© 2022 Michigan State University Board of Trustees
Public Media from Michigan State University
Play Live Radio
Next Up:
0:00
0:00
Available On Air Stations
Environment

How a Great Lakes butterfly is shifting the conversation about climate change adaptation

karner_blue_butterfly.jpg
Flickr - U.S. Fish and Wildlife Service Northeast Region
/

The conversation around climate change often focuses on how it will disrupt human life. Scientists warn that food shortages, flooding in coastal cities, and deadly heatwaves are just a few of the potentially devastating consequences of a warming planet. But humans aren’t the only ones at risk. Even small changes in temperature could drastically alter the native habitats of plants and animals across the globe, including here in Michigan.Current State’s April Van Buren speaks with Chris Hoving, a climate adaptation specialist at the Michigan Department of Natural Resources, about the Karner Blue butterfly. It's a very small, very blue butterfly that is native to the Great Lakes region, and it is one of the species that scientists are really looking to as kind of a canary in the coal mine when it comes to how animals will adapt to a warmer Earth.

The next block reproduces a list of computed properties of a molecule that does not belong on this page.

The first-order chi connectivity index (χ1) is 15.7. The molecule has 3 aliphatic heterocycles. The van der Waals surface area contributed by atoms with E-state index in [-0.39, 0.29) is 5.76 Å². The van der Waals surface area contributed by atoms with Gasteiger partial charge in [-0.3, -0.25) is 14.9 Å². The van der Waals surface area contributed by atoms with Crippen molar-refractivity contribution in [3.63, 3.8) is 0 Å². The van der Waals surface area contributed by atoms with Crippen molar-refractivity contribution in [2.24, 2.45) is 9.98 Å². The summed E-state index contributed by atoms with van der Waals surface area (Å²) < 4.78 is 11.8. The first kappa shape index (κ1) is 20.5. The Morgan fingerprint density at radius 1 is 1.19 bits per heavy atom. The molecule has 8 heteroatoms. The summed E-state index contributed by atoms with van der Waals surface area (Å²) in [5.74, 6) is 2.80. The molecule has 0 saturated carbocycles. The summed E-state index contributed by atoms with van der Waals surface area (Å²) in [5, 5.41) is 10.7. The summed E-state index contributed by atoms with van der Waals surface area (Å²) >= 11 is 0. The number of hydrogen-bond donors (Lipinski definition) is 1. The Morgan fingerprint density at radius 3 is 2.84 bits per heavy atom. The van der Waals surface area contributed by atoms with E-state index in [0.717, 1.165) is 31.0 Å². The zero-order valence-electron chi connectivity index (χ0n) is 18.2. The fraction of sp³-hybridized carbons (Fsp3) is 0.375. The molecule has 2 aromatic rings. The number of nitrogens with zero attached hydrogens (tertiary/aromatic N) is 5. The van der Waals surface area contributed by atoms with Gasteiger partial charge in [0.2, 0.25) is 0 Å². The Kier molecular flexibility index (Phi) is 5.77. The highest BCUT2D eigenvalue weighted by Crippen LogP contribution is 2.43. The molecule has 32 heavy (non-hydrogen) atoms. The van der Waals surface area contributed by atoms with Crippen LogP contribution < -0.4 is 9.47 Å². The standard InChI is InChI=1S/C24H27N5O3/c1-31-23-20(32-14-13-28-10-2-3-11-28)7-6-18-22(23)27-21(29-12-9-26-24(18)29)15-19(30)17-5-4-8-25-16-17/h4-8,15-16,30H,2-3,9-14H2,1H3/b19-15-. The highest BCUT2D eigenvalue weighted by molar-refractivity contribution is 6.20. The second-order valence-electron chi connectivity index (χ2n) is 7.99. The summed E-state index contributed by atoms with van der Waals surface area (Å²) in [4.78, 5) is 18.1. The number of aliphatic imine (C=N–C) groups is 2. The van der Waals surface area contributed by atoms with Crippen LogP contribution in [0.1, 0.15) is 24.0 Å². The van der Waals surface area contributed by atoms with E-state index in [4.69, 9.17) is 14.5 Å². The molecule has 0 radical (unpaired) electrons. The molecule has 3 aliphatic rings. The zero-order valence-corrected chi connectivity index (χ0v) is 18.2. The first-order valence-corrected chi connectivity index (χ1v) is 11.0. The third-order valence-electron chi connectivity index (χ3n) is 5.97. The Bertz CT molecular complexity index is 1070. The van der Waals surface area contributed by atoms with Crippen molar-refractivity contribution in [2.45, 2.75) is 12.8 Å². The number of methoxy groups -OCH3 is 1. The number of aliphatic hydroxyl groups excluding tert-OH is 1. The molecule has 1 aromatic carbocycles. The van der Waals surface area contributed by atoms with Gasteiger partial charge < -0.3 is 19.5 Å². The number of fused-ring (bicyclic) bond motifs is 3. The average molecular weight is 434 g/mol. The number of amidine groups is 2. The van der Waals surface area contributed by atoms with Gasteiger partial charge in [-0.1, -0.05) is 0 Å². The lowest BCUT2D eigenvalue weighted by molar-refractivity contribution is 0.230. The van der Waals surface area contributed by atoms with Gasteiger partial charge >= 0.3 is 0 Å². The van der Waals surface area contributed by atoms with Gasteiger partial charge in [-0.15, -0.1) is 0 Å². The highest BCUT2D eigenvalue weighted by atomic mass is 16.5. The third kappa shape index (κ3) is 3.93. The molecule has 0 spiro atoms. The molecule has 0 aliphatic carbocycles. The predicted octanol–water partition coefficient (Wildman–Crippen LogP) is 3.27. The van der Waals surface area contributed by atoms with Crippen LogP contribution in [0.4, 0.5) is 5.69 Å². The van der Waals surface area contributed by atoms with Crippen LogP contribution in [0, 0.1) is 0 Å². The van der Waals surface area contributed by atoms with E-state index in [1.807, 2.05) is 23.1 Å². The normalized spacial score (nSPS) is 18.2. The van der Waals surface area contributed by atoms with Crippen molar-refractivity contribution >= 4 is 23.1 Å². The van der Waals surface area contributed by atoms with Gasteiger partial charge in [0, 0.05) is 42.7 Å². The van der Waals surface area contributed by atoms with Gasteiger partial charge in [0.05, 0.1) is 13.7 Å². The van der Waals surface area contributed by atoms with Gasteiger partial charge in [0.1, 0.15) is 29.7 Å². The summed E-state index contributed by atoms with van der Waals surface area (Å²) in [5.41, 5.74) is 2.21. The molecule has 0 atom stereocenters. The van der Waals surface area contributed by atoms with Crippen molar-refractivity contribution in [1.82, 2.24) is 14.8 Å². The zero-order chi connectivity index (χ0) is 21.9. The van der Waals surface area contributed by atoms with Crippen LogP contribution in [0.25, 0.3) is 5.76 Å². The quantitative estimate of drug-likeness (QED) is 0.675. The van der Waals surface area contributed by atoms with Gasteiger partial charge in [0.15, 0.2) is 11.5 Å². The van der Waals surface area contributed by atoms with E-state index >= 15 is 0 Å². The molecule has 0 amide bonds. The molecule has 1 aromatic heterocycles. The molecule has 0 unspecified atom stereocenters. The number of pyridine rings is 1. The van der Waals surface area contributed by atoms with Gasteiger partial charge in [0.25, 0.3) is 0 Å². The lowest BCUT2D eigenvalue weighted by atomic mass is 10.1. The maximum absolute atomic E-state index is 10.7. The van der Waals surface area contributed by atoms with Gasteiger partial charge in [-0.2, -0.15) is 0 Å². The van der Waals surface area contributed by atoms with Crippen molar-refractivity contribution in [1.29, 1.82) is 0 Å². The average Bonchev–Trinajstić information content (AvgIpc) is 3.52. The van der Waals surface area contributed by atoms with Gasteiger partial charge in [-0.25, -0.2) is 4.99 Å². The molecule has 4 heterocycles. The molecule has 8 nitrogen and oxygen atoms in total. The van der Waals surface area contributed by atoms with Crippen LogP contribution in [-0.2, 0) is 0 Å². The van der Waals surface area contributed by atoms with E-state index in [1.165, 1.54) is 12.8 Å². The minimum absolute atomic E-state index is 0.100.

This segment is supported by Michigan State University's Knight Center for Environmental Journalism. More news about the Great Lakes environment can be found at GreatLakesEcho.org and on Current State every Tuesday as part of our partnership.

Related Content
News from WKAR will never be behind a paywall. Ever. We need your help to keep our coverage free for everyone. Please consider supporting the news you rely on with a donation today. You can support our journalism for as little as $5. Every contribution, no matter the size, propels our vital coverage. Thank you.